1. I’d say of course morality is innate. That we have a genetically programmed moral system is about as obvious as the fact that we have a genetically programmed immune system.

      However, the genes give a recipe, and how that recipe plays out depends very much on the developmental environment.

      As Jerry says, the only sensible proposal is that an interplay of genetics and learning/environment produce the end result.

      1. “Proto-morality” may be the result of an innate hesitancy to react immediately or aggressively to unknown stimuli and the phenotype is interpreted as post hoc moral cooperation. Of course, from a pragmatic perspective, this is moral behavior if a negotiation is conferred (albeit unintended).

    2. But the cruelty and sadism in ancient times was all the worse because such actions purportedly had reasons behind them which allowed them to fit into the cultural rules. The people who performed the atrocities weren’t criminals. There were always justifications and explanations (explicit or implicit) for why acts (like torture) which would be repugnant if done in normal contexts where everything is right are fine and dandy in these circumstances.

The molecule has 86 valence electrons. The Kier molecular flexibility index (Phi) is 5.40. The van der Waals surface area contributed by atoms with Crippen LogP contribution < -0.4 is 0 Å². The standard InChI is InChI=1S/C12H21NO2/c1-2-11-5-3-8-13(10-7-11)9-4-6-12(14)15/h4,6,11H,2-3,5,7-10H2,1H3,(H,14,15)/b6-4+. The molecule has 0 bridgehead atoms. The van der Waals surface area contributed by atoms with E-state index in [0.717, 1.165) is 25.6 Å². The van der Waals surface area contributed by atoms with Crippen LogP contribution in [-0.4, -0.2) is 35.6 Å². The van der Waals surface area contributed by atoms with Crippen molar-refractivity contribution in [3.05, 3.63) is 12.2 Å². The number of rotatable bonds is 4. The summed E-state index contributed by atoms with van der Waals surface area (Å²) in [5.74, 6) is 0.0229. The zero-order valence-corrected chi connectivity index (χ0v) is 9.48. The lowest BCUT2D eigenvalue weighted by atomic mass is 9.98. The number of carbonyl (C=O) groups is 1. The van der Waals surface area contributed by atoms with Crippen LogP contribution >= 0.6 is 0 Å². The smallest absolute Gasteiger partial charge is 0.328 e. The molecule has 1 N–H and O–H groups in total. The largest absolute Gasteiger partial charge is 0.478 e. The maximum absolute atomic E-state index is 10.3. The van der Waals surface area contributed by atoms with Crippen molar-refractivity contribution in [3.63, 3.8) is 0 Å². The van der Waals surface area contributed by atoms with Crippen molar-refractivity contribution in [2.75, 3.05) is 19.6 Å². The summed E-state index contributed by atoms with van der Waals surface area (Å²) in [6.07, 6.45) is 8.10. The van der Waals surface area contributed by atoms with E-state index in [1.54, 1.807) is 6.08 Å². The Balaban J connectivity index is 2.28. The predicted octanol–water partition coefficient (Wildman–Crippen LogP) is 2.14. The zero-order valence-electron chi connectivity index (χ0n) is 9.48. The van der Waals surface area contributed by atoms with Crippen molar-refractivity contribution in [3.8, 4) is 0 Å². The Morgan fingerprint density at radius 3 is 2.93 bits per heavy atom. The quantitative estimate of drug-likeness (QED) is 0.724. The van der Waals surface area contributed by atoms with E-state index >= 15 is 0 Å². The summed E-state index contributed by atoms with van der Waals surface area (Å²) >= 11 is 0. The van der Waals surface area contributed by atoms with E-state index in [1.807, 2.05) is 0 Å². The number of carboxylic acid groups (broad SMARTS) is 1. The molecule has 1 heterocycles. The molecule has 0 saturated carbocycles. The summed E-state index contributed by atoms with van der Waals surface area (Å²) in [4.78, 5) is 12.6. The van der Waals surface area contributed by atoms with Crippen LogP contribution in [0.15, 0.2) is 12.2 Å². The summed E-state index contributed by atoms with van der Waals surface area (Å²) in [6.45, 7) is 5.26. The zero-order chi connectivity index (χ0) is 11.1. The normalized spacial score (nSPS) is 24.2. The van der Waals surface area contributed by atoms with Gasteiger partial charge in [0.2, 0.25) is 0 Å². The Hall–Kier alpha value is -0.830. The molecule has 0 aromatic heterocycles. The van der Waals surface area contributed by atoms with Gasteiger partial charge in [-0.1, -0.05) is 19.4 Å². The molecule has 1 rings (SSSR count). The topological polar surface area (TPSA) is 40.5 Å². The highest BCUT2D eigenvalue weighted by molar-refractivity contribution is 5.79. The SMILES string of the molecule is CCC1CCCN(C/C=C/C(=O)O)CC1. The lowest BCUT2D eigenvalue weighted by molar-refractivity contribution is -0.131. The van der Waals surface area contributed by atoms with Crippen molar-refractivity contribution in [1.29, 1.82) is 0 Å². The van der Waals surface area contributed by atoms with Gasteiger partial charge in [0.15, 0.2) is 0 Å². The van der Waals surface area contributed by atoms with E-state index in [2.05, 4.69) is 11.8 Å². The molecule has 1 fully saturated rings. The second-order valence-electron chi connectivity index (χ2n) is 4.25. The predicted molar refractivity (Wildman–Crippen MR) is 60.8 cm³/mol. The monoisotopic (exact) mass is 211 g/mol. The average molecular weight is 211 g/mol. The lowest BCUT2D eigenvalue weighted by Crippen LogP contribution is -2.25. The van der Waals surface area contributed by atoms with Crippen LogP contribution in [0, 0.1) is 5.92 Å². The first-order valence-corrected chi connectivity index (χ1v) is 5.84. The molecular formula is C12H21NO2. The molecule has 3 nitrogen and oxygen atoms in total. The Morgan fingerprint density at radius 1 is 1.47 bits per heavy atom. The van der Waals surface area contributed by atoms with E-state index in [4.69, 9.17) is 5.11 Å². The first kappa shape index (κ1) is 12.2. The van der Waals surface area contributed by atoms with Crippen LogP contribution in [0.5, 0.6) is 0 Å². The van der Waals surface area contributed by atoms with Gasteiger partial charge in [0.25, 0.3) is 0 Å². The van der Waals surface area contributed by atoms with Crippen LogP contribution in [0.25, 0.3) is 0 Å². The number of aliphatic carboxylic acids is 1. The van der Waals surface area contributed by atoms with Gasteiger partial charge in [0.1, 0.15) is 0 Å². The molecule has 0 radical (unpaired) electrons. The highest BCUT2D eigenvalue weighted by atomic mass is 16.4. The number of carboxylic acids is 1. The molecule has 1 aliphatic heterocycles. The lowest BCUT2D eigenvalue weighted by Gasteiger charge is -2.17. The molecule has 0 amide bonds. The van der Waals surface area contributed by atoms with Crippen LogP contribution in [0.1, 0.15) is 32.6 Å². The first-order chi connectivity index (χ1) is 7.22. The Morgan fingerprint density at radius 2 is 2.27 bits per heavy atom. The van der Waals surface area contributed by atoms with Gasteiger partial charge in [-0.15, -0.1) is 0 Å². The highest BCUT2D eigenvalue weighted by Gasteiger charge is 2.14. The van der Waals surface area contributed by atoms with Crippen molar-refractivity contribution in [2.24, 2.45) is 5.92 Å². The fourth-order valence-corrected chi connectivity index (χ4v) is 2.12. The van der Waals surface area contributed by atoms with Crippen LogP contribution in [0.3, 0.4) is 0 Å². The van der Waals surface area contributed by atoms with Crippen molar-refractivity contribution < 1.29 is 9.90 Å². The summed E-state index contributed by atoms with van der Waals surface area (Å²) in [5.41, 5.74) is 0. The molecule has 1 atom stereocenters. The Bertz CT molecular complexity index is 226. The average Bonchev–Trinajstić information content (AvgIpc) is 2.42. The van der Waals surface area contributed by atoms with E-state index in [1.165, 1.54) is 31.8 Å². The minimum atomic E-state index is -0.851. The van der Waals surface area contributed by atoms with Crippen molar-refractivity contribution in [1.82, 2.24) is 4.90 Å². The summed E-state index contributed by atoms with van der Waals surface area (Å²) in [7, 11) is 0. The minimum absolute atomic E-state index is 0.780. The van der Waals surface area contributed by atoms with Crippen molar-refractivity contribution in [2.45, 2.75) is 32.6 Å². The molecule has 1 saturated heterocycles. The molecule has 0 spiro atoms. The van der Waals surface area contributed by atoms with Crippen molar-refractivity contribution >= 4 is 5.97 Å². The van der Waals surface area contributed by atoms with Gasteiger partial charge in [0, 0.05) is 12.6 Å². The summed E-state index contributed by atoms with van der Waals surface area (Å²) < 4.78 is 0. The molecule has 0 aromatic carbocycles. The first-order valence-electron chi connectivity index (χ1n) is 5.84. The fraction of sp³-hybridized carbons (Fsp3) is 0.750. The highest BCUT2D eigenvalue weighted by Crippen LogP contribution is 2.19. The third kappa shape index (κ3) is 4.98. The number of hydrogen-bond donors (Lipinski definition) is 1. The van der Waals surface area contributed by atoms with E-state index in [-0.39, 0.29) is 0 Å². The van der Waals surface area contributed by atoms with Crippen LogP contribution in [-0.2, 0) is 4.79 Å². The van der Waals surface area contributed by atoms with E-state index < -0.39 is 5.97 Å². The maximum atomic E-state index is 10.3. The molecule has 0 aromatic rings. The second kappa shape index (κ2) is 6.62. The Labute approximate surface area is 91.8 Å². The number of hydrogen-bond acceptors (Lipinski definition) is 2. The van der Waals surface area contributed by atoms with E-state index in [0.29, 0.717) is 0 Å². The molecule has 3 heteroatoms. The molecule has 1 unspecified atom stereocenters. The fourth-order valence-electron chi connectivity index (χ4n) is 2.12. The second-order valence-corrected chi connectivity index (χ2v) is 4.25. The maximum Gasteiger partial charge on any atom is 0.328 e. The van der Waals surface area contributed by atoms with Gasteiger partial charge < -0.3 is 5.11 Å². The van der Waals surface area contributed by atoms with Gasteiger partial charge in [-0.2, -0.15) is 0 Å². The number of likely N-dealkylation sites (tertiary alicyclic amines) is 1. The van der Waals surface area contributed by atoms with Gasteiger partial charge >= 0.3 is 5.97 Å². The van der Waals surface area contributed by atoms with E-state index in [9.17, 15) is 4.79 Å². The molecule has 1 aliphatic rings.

That points to a moral system. A bad one by our standards, sure, but not complete and total anarchy where anyone can do anything to anyone and there are no social consequences if you can physically get away with it. We are moral animals.

      And if people are justifying their actions, then those justifications can be attacked rationally. That’s what happened when small tribes began to interact in positive ways with other tribes which had different moral systems. They had to find a consensus in order to work together.